BET Founder Bob Johnson Wants in on the TARP Action

Christopher Alleva
Black Entertainment Television billionaire Bob Johnson wants in the Treasury's TARP action. Johnson outlined his proposal in a speech last week at the National Housing Forum sponsored by the Office of Thrift Supervision (OTS).

The Forum was attended by a passel of bureaucrats and regulators from the Federal government, housing activist agitators like ACORN, as well as bankers, and mortgage lenders. Johnson proposed that the Treasury lay a billion dollars on his Urban Trust Bank, and he would raise an additional $8 billion  privately.  He suggested a plan that would allow loan servicers, the firms charged with the responsibility for servicing mortgages, to continue to pay the monthly loans missed by borrowers allowing the loan servicer time to work directly with the debtor/homeowner to modify their mortgages keeping them in their homes.

Johnson's Urban Trust is a small thrift bank headquartered in Orlando with less than $200 million in assets and 117 employees Using the well worn victimization appeal, Johnson portrays himself as the champion of underserved minority communities disproportionately devastated by the financial fiasco. In Johnson's own words: "my organization is uniquely positioned to address this problem. I am passionately committed to addressing these issues and believe that my organization has the ability to communicate to the minority homeowner that might otherwise be resistant to or skeptical of such programs,"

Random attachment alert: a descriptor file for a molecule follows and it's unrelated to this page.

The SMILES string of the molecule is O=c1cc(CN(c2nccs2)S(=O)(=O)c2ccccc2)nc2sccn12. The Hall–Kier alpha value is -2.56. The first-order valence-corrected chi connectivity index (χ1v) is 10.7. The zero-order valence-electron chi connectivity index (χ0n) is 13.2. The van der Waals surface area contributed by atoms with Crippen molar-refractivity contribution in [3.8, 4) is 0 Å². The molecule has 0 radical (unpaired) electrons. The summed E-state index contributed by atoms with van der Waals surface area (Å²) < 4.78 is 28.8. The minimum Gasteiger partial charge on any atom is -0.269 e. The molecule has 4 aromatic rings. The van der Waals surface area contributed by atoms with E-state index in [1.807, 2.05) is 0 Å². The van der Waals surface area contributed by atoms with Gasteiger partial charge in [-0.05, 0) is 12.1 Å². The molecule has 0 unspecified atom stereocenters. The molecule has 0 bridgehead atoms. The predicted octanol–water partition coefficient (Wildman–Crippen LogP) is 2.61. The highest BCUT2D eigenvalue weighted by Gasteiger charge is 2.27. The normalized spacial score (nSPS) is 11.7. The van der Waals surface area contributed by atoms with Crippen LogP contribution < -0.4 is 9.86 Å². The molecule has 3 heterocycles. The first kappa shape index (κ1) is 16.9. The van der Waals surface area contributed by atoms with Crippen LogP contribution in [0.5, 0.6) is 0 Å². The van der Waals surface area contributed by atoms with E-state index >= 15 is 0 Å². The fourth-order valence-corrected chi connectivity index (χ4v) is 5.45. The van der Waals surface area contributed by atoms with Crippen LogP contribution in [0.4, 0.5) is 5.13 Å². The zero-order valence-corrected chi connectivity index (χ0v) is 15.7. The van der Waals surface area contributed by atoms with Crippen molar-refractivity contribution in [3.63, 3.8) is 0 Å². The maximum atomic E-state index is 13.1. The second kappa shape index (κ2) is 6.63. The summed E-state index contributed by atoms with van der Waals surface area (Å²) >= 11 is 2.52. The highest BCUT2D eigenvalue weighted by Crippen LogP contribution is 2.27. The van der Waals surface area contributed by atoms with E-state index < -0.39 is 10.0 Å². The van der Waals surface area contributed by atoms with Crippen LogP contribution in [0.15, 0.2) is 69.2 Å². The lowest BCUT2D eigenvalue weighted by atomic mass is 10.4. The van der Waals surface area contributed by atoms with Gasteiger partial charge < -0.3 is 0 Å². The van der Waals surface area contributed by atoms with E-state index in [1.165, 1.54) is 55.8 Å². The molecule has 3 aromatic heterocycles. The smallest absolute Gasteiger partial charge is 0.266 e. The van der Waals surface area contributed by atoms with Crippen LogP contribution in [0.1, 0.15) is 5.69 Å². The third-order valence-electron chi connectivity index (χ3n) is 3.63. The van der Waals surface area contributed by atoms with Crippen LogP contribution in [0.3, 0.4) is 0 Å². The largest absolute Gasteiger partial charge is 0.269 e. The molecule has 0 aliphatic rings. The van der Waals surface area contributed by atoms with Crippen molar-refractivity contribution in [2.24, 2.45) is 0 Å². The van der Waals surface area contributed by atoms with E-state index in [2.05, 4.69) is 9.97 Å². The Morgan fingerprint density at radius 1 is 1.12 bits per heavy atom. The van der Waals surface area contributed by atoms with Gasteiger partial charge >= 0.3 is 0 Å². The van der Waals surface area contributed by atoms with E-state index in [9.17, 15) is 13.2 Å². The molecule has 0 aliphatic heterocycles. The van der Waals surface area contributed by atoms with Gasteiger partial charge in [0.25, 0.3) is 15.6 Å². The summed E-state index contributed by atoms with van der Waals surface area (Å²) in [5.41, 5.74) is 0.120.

I'm not so sure Johnson is uniquely qualified for this assignment. I think he's just trying to get on board the TARP gravy train.
Black Entertainment Television billionaire Bob Johnson wants in the Treasury's TARP action. Johnson outlined his proposal in a speech last week at the National Housing Forum sponsored by the Office of Thrift Supervision (OTS).

The Forum was attended by a passel of bureaucrats and regulators from the Federal government, housing activist agitators like ACORN, as well as bankers, and mortgage lenders. Johnson proposed that the Treasury lay a billion dollars on his Urban Trust Bank, and he would raise an additional $8 billion  privately.  He suggested a plan that would allow loan servicers, the firms charged with the responsibility for servicing mortgages, to continue to pay the monthly loans missed by borrowers allowing the loan servicer time to work directly with the debtor/homeowner to modify their mortgages keeping them in their homes.

Johnson's Urban Trust is a small thrift bank headquartered in Orlando with less than $200 million in assets and 117 employees Using the well worn victimization appeal, Johnson portrays himself as the champion of underserved minority communities disproportionately devastated by the financial fiasco. In Johnson's own words: "my organization is uniquely positioned to address this problem. I am passionately committed to addressing these issues and believe that my organization has the ability to communicate to the minority homeowner that might otherwise be resistant to or skeptical of such programs," 

I'm not so sure Johnson is uniquely qualified for this assignment. I think he's just trying to get on board the TARP gravy train.